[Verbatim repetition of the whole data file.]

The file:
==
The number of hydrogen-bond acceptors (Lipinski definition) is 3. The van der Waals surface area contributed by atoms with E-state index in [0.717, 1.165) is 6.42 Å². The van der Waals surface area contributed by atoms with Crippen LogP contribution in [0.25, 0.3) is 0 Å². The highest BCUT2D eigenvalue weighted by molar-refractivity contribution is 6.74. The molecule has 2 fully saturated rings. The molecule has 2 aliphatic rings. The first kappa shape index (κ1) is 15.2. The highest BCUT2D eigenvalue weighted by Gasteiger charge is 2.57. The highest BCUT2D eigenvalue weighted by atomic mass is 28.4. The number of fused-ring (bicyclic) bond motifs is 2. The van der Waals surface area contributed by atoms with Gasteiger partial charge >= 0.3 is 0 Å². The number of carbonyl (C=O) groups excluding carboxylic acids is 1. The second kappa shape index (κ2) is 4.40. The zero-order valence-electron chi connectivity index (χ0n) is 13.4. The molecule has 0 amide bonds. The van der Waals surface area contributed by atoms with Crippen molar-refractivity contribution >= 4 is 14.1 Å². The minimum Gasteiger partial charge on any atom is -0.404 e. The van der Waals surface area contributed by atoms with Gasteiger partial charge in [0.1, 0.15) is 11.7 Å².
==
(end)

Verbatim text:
The number of hydrogen-bond acceptors (Lipinski definition) is 3. The van der Waals surface area contributed by atoms with E-state index in [0.717, 1.165) is 6.42 Å². The van der Waals surface area contributed by atoms with Crippen LogP contribution in [0.25, 0.3) is 0 Å². The highest BCUT2D eigenvalue weighted by molar-refractivity contribution is 6.74. The molecule has 2 fully saturated rings. The molecule has 2 aliphatic rings. The first kappa shape index (κ1) is 15.2. The highest BCUT2D eigenvalue weighted by Gasteiger charge is 2.57. The highest BCUT2D eigenvalue weighted by atomic mass is 28.4. The number of fused-ring (bicyclic) bond motifs is 2. The van der Waals surface area contributed by atoms with Gasteiger partial charge >= 0.3 is 0 Å². The number of carbonyl (C=O) groups excluding carboxylic acids is 1. The second kappa shape index (κ2) is 4.40. The zero-order valence-electron chi connectivity index (χ0n) is 13.4. The molecule has 0 amide bonds. The van der Waals surface area contributed by atoms with Crippen molar-refractivity contribution >= 4 is 14.1 Å². The minimum Gasteiger partial charge on any atom is -0.404 e. The van der Waals surface area contributed by atoms with Gasteiger partial charge in [0.1, 0.15) is 11.7 Å².